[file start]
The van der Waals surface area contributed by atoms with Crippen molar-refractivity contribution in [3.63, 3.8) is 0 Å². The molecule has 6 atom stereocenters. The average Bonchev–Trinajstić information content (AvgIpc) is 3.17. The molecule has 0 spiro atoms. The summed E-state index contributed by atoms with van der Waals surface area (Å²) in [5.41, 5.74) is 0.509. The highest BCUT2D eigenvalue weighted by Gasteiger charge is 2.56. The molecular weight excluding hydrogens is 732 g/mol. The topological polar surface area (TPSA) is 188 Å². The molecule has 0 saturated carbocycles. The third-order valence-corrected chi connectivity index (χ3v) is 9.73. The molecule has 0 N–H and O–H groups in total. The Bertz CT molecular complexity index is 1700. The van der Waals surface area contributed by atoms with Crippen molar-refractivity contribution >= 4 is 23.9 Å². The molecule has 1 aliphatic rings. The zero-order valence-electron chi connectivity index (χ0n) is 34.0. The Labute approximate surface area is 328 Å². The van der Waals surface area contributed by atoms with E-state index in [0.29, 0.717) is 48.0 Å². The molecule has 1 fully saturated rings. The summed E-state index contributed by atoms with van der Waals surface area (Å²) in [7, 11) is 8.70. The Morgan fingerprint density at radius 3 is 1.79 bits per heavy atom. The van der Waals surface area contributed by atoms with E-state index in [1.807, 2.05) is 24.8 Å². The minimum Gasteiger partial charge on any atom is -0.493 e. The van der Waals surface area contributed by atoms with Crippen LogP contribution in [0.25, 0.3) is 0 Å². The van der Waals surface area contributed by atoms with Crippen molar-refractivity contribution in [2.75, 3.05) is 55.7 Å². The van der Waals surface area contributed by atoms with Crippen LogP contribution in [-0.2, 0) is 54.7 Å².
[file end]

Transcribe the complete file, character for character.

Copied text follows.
The van der Waals surface area contributed by atoms with Crippen molar-refractivity contribution in [3.63, 3.8) is 0 Å². The molecule has 6 atom stereocenters. The average Bonchev–Trinajstić information content (AvgIpc) is 3.17. The molecule has 0 spiro atoms. The summed E-state index contributed by atoms with van der Waals surface area (Å²) in [5.41, 5.74) is 0.509. The highest BCUT2D eigenvalue weighted by Gasteiger charge is 2.56. The molecular weight excluding hydrogens is 732 g/mol. The topological polar surface area (TPSA) is 188 Å². The molecule has 0 saturated carbocycles. The third-order valence-corrected chi connectivity index (χ3v) is 9.73. The molecule has 0 N–H and O–H groups in total. The Bertz CT molecular complexity index is 1700. The van der Waals surface area contributed by atoms with Crippen molar-refractivity contribution >= 4 is 23.9 Å². The molecule has 1 aliphatic rings. The zero-order valence-electron chi connectivity index (χ0n) is 34.0. The Labute approximate surface area is 328 Å². The van der Waals surface area contributed by atoms with E-state index in [0.29, 0.717) is 48.0 Å². The molecule has 1 fully saturated rings. The summed E-state index contributed by atoms with van der Waals surface area (Å²) in [7, 11) is 8.70. The Morgan fingerprint density at radius 3 is 1.79 bits per heavy atom. The van der Waals surface area contributed by atoms with E-state index in [1.807, 2.05) is 24.8 Å². The minimum Gasteiger partial charge on any atom is -0.493 e. The van der Waals surface area contributed by atoms with Crippen LogP contribution in [0.25, 0.3) is 0 Å². The van der Waals surface area contributed by atoms with Crippen molar-refractivity contribution in [2.75, 3.05) is 55.7 Å². The van der Waals surface area contributed by atoms with Crippen LogP contribution in [-0.2, 0) is 54.7 Å².